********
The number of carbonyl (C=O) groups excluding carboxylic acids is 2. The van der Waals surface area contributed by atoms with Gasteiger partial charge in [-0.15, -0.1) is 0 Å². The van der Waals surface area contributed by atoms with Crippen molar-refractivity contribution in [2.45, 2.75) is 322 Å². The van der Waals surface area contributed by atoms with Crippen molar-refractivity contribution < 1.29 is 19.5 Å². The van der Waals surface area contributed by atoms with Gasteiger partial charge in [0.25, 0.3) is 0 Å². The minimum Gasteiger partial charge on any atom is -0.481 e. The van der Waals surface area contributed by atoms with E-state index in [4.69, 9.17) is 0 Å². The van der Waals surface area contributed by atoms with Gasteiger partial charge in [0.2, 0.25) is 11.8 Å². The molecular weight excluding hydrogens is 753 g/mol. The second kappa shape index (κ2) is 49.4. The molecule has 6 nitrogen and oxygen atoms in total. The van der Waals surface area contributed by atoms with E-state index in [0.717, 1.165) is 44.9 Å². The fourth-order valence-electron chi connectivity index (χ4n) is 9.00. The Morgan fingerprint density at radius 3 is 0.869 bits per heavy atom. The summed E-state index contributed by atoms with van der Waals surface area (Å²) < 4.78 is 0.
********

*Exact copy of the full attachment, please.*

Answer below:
The number of carbonyl (C=O) groups excluding carboxylic acids is 2. The van der Waals surface area contributed by atoms with Gasteiger partial charge in [-0.15, -0.1) is 0 Å². The van der Waals surface area contributed by atoms with Crippen molar-refractivity contribution in [2.45, 2.75) is 322 Å². The van der Waals surface area contributed by atoms with Crippen molar-refractivity contribution < 1.29 is 19.5 Å². The van der Waals surface area contributed by atoms with Gasteiger partial charge in [0.25, 0.3) is 0 Å². The minimum Gasteiger partial charge on any atom is -0.481 e. The van der Waals surface area contributed by atoms with E-state index in [4.69, 9.17) is 0 Å². The van der Waals surface area contributed by atoms with Gasteiger partial charge in [0.2, 0.25) is 11.8 Å². The molecular weight excluding hydrogens is 753 g/mol. The second kappa shape index (κ2) is 49.4. The molecule has 6 nitrogen and oxygen atoms in total. The van der Waals surface area contributed by atoms with E-state index in [0.717, 1.165) is 44.9 Å². The fourth-order valence-electron chi connectivity index (χ4n) is 9.00. The Morgan fingerprint density at radius 3 is 0.869 bits per heavy atom. The summed E-state index contributed by atoms with van der Waals surface area (Å²) < 4.78 is 0.